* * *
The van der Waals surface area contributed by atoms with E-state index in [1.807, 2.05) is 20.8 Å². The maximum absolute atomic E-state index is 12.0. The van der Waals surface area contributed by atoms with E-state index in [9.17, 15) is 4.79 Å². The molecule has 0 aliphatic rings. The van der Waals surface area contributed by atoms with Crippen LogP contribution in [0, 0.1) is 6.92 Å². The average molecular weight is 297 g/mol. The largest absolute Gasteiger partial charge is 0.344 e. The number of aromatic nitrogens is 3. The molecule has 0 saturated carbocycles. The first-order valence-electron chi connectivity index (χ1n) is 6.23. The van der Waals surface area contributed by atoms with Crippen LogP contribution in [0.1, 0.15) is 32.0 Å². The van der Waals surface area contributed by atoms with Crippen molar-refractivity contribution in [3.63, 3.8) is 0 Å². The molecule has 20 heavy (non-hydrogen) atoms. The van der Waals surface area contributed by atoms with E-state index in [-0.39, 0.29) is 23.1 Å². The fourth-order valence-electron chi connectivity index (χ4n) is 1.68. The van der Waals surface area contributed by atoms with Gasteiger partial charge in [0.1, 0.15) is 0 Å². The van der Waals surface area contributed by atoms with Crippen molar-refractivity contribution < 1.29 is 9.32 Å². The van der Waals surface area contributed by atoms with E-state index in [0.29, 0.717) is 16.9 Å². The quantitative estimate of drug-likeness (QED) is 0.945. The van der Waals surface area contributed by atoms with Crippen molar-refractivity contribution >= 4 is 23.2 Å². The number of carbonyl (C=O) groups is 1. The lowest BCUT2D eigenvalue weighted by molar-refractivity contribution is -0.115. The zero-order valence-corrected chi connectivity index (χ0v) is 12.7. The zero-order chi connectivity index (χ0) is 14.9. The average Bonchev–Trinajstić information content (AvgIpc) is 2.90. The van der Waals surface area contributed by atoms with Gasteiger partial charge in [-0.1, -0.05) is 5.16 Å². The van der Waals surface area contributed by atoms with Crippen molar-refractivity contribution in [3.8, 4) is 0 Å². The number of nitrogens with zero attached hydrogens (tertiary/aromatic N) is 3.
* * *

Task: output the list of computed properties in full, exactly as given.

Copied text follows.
The van der Waals surface area contributed by atoms with E-state index in [1.807, 2.05) is 20.8 Å². The maximum absolute atomic E-state index is 12.0. The van der Waals surface area contributed by atoms with E-state index in [9.17, 15) is 4.79 Å². The molecule has 0 aliphatic rings. The van der Waals surface area contributed by atoms with Crippen LogP contribution in [0, 0.1) is 6.92 Å². The average molecular weight is 297 g/mol. The largest absolute Gasteiger partial charge is 0.344 e. The number of aromatic nitrogens is 3. The molecule has 0 saturated carbocycles. The first-order valence-electron chi connectivity index (χ1n) is 6.23. The van der Waals surface area contributed by atoms with Crippen LogP contribution in [0.1, 0.15) is 32.0 Å². The van der Waals surface area contributed by atoms with Crippen molar-refractivity contribution in [3.63, 3.8) is 0 Å². The molecule has 20 heavy (non-hydrogen) atoms. The van der Waals surface area contributed by atoms with E-state index in [-0.39, 0.29) is 23.1 Å². The fourth-order valence-electron chi connectivity index (χ4n) is 1.68. The van der Waals surface area contributed by atoms with Gasteiger partial charge in [0.1, 0.15) is 0 Å². The van der Waals surface area contributed by atoms with Crippen molar-refractivity contribution < 1.29 is 9.32 Å². The van der Waals surface area contributed by atoms with E-state index in [0.29, 0.717) is 16.9 Å². The quantitative estimate of drug-likeness (QED) is 0.945. The van der Waals surface area contributed by atoms with Crippen molar-refractivity contribution >= 4 is 23.2 Å². The number of carbonyl (C=O) groups is 1. The lowest BCUT2D eigenvalue weighted by molar-refractivity contribution is -0.115. The zero-order valence-corrected chi connectivity index (χ0v) is 12.7. The zero-order chi connectivity index (χ0) is 14.9. The average Bonchev–Trinajstić information content (AvgIpc) is 2.90. The van der Waals surface area contributed by atoms with Gasteiger partial charge in [-0.1, -0.05) is 5.16 Å². The van der Waals surface area contributed by atoms with Crippen molar-refractivity contribution in [3.8, 4) is 0 Å². The number of nitrogens with zero attached hydrogens (tertiary/aromatic N) is 3.